Pelting forwards, our train took us from bright sunshine into heavy shade where the river was a thick torrent. Forests climbed dense and sun mottled out from the clouds. Valley buildings kept to themselves in tall stacks, adorned with red geraniums and matching shutters, whilst up the steep mountain slopes crept clutches of smaller wooden huts. If we had been close enough, we would have heard the whole mountainside whistling with wind and ringing with painted bells. The train bore us on.
At the station we left the valley and wound our way upwards in a series of tight hairpins, stopping precariously to let unfazed motorists past.
The village was something I had imagined during childhood when conjuring up pictures to bedtime stories: a landscape long forgotten. It was a cluster of crooked gingerbread cottages, all creaking wooden bones and heavy stone-slab roofs. Spring water spilled from the mouths of taps set in stone basins and wooden figurines and black sheep faces peeped at us from concealed bends between the warped walls of centuries old shepherds’ huts. It was like seeing an old friend that you had forgotten about after many years of solitude; it was like coming home.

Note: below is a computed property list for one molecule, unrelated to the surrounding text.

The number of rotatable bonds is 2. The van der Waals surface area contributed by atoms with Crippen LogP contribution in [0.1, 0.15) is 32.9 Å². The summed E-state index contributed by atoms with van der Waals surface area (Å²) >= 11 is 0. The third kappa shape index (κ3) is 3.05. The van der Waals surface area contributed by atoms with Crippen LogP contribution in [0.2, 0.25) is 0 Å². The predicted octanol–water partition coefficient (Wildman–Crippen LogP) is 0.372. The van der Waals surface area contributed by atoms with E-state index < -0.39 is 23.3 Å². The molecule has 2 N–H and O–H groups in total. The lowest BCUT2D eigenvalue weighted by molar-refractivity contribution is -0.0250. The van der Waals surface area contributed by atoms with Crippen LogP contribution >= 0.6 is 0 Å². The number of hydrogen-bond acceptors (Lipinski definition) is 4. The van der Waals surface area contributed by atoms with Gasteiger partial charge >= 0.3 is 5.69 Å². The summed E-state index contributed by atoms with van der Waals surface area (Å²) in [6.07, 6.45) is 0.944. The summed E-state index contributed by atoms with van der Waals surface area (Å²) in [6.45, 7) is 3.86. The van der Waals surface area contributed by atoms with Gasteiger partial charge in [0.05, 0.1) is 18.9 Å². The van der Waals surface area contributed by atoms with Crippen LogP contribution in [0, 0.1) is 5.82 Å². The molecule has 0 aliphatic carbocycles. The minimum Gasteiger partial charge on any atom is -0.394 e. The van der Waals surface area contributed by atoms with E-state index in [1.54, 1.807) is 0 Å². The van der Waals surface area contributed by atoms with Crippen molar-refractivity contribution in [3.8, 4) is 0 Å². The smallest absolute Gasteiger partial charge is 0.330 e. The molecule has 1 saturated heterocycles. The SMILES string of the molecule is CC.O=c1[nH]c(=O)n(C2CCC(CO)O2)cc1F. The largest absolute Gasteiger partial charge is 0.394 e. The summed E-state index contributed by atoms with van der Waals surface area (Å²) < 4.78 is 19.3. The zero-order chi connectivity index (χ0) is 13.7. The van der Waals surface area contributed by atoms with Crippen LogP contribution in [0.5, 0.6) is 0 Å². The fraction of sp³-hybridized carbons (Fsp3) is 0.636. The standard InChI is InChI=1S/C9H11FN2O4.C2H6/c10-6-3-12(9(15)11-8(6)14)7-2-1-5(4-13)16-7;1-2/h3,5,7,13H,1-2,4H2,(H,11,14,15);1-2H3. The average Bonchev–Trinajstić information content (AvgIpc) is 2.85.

We reached our abode for the next four days and set down our bags; I already knew it wouldn’t be long enough. From this cosy attic space we could gaze out of the window on a crisp autumn morning to see what the clouds would choose to reveal in the theatrical skyline of craggy mountain top and epic sliding glacier. We could watch as old ladies braved the bitter cold, huddling under headscarves, hobbling towards the baker’s first batch. We saw the post-lady on her motorbike, frittering away her paper bundles at each door. We were already too late to see the men going to work. They had begun their daily trawl down into the valley, or up into the pastures to tend their sheep (the most beautiful in the world).
Teetering on the edge of our precious four days in the Swiss mountains, we leaned out between the shutters, catching the scent of wood-smoke, straining to hear the gentle mountain song of bleat and bell, catching snippets of arcane Swiss-German dialect on the wind, and wrapping our blankets tight about us to keep our throbbing hearts from spilling out. We looked towards every snow-capped pinnacle and made plans to climb to the top and look out on the world. Later, we would drink from clear spring-fed streams, eat Raclette with the locals, and find shepherds’ huts on the pass, and chalets that secretly spread into the mountainside behind them like hobbit houses. We would see the crystalline lake on a high plateau that was annually filled with fish and then emptied again by the fisherman in time for the big freeze, and we would sample wine from the steepest vineyards in Europe. But now, framed by the little attic window in the village, it was all just promise and dream.